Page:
The solar power system brought huge cost savings for the hospitals on their electricity bills. The project has reduced the electricity expense of Burao Hospital from $6000 per month to just $1500, allowing the hospital to use the saved amount in its other essential areas. It also provides continuous and reliable electricity without fear of power cuts in the middle of operations. The solar power system includes a remote monitoring system to provide real time information to monitor the system and keep it running.

Such interventions have been welcomed by Somaliland authorities. Somaliland’s Minister of Health Dr Suleiman Isse Ahmed thanked UNDP and the government of Japan, which funded this project, for continuing to support the Somali people. UNDP helps Somali government institutions deliver the social services required by the Somali people. After the installation of the solar panels in Burao Hospital, the Ministry of Health and the government asked UNDP’s assistance in installing more solar power in some health posts, IDP camps, police stations and other important areas.

UNDP’s Environment Project has been working with local government to ensure that Somali men and women benefit equally from improved natural resource management and sustainable sources of energy. UNDP strives to extend its gender-responsive and conflict-sensitive support for the sustainable management of environment. This means developing institutional capacities to implement environment and disasters management policies and promote sustainable energy options.

To ensure the sustainable use of natural resources and protection of the environment, UNDP draws on its institutional knowledge and expertise to improve awareness about the adverse impacts of climate change, enhance national capacities for sustainable management of natural resources, implement best environmental management practices that benefit Somalis (men and women) and demonstrate innovative renewable energy and energy efficient solutions.

Somalia: Somalia: Livelihood Assets - 2014 GAP Analysis Trend (December 2014)

18 December 2014 - 12:59am
Source: Food Security Cluster Country: Somalia

This map displays areas which have been chronically underserved during 2014 (Jan-Oct). Underserved was dened as districts which had 0-10% (red color on FSC gap analysis maps) of the targeted needs met on a monthly basis. Underserved frequency was aggregated to display the total number of months a district had 0-10% of its targeted needs met. Reasons for being underserved were primarily due to access constraints.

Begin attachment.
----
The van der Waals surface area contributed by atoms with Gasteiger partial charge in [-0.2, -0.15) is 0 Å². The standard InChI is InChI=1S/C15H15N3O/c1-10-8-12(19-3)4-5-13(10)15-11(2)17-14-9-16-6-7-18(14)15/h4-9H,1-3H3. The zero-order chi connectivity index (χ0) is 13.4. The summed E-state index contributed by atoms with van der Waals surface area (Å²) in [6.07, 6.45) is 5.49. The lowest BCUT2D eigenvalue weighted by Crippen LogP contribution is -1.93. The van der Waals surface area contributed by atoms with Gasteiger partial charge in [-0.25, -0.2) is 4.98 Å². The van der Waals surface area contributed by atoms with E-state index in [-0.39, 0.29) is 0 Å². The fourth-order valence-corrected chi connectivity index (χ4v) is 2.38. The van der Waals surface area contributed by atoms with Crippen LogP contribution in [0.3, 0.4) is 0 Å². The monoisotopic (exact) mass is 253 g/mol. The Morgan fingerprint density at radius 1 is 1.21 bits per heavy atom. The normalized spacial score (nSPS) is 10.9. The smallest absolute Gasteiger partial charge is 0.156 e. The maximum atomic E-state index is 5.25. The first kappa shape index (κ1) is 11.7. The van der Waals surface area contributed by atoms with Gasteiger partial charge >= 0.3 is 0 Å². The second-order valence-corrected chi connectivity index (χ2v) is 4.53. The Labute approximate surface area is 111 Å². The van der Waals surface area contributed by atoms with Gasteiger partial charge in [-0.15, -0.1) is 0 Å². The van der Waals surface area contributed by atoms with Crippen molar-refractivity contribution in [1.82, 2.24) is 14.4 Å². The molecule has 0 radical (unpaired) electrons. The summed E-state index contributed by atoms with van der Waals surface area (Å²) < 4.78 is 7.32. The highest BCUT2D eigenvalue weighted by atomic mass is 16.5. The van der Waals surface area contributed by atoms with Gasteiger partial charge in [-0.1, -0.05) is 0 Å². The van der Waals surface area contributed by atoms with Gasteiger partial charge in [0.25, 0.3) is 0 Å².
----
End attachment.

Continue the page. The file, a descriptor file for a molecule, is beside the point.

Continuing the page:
Somalia: Somalia: Improved Access and Safety Nets - 2014 Gap Analysis Trend (December 2014)

18 December 2014 - 12:56am
Source: Food Security Cluster Country: Somalia

This map displays areas which have been chronically underserved during 2014 (Jan-Oct). Underserved was dened as districts which had 0-10% (red color on FSC gap analysis maps) of the targeted needs met on a monthly basis. Underserved frequency was aggregated to display the total number of months a district had 0-10% of its targeted needs met. Reasons for being underserved were primarily due to access constraints.

World: Food Assistance Outlook Brief December 2014

18 December 2014 - 12:24am
Source: Famine Early Warning System Network Country: Afghanistan, Angola, Burkina Faso, Central African Republic, Chad, Djibouti, El Salvador, Ethiopia, Guatemala, Guinea, Haiti, Honduras, Kenya, Liberia, Mali, Mauritania, Nicaragua, Niger, Nigeria, Senegal, Sierra Leone, Somalia, South Sudan, Sudan, Uganda, United Republic of Tanzania, World, Yemen

PROJECTED FOOD ASSISTANCE NEEDS FOR JUNE 2015

This brief summarizes FEWS NET’s most forward-looking analysis of projected emergency food assistance needs in FEWS NET coverage countries. The projected size of each country’s acutely food insecure population (IPC Phase 3 and higher) is compared to last year and the recent five-year average and categorized as Higher ( ), Similar ( ), or Lower ( ). Countries where external emergency food assistance needs are anticipated are identified. Projected lean season months highlighted in red indicate either an early start or an extension to the typical lean season. Additional information is provided for countries with large food insecure populations, an expectation of high severity, or where other key issues warrant additional discussion. Analytical confidence is lower in remote monitoring countries, denoted by “RM”. Visit www.fews.net for detailed country reports.